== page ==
Lately, I can’t seem to get Anne Frank out of my mind. She’s always around; hanging around in my head. I don’t know why this is. Maybe it’s her spirit. Who knows if spirits exist, but I feel something.
Since I keep thinking of Anne Frank, I decided to go to the library and re-read the story of her life. When I first read Anne Frank, I couldn’t relate to anything that happened to her. Now, that I’m going through what she went through, I can relate to her. I even cried when I finished reading the book. I suppose I cried for her, myself and for all the targets who are going through the same thing.
Anne Frank wrote this in her diary: “After May 1940 good times rapidly fled: first the war, then the capitulation, followed by the arrival of the Germans, which is when the sufferings of us Jews really began. Anti-Jewish decrees followed each other in quick succession. Jews must wear a yellow star, Jews must hand in their bicycles, Jews are banned from trams and are forbidden to drive. Jews are only allowed to do their shopping between three and five o’clock and only in shops which bear the placard “Jewish Shop.” Jews must be indoors by eight o’clock and cannot even sit in their own gardens after that hour. Jews are forbidden to visit theaters, cinemas, and other places of entertainment. Jews may not take part in public sports. Swimming baths, tennis courts, hockey fields, and other sports grounds are all prohibited to them. Jews may not visit Christians. Jews must go to Jewish schools, and many more of a similar kind.”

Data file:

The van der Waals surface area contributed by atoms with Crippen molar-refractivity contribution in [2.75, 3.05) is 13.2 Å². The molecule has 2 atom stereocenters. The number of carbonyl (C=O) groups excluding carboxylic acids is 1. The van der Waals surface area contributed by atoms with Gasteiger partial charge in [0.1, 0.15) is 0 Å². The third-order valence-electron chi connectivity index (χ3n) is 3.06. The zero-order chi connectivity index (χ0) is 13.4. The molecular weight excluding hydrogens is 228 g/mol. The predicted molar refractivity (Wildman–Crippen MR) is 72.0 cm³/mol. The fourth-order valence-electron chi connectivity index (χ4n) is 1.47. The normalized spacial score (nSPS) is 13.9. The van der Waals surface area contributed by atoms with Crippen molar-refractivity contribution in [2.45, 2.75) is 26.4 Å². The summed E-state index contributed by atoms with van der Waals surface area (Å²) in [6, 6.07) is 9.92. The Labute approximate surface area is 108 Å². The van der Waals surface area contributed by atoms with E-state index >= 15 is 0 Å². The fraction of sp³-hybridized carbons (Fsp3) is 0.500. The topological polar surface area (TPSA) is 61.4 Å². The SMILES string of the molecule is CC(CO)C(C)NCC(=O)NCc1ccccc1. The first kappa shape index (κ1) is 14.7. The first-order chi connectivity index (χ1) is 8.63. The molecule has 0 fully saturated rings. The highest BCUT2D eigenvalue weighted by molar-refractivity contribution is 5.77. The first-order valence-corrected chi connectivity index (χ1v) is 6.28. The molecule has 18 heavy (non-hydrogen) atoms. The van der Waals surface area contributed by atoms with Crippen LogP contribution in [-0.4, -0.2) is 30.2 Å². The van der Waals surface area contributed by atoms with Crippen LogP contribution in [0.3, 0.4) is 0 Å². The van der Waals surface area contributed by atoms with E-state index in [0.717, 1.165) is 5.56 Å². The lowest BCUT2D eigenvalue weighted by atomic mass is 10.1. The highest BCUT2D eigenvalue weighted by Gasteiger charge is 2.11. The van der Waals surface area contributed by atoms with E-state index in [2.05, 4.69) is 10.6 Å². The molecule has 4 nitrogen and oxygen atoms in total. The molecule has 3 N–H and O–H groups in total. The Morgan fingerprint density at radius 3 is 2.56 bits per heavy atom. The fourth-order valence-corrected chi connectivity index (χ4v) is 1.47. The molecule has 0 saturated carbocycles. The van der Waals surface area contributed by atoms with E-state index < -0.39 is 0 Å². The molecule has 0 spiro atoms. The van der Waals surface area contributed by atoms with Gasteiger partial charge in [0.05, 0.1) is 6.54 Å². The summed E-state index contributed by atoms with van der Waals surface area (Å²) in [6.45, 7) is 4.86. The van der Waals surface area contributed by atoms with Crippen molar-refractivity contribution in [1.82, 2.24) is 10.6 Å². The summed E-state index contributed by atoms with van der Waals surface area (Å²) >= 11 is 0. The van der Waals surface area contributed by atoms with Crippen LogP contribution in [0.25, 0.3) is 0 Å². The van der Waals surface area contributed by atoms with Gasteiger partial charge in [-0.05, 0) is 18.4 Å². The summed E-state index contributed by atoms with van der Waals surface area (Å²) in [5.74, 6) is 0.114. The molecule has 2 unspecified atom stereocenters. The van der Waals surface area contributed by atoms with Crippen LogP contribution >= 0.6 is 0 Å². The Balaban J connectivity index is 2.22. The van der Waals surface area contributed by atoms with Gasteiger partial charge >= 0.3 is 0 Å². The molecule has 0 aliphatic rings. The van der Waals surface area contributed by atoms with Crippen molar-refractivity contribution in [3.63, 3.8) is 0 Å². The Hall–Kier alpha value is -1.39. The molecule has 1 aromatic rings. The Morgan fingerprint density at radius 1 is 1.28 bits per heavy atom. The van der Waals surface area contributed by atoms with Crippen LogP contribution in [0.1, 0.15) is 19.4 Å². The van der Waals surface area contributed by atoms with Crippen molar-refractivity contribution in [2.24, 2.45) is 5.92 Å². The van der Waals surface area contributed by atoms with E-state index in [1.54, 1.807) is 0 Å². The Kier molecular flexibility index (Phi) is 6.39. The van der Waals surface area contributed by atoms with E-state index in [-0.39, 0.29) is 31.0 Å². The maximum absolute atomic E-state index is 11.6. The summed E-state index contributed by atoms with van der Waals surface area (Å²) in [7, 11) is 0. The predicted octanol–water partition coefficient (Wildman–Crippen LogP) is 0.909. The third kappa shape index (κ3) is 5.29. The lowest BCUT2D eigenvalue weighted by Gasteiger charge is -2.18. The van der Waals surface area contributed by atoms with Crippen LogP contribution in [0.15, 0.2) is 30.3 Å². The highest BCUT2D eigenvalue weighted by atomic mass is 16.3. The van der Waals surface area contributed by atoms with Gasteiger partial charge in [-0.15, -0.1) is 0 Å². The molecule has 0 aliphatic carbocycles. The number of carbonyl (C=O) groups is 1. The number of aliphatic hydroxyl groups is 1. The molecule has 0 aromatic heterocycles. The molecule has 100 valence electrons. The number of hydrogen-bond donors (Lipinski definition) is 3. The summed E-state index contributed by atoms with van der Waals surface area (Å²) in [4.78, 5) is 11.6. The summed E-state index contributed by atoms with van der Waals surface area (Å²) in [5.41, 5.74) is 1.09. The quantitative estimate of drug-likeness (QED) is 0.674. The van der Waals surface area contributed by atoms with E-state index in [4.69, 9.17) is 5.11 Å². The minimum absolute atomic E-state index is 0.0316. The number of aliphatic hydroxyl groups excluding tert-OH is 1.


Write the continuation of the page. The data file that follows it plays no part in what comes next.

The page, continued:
Though the above things Anne wrote are not done to us, we wear an invisible yellow star. And though, we’re not told to stay indoors, every store we go into everybody knows who we are. And they might as well keep us out of the stores, public sports, etc., the way we’re treated. And everybody’s told to stay away from us because we’re all so dangerous. And we sure as hell can’t just sit in a garden and enjoy the sun and flowers. We’re driven from the garden by the perps.
And even though, there are no decrees written on what we can and cannot do, these decrees are silently told to others on how to keep us out. As Anne writes: Our freedom was strictly limited.
And our freedom is strictly limited. We can’t do whatever we want. There’s always some perp around preventing us from doing what we want to do. We’re driven to stay in our homes and live a life of no pleasure.
So, Anne suffered in a different way than we do, but we have a lot of things in common with Anne Frank. She was a prisoner, and so are we.
Contact info: http://neverending1.WordPress.com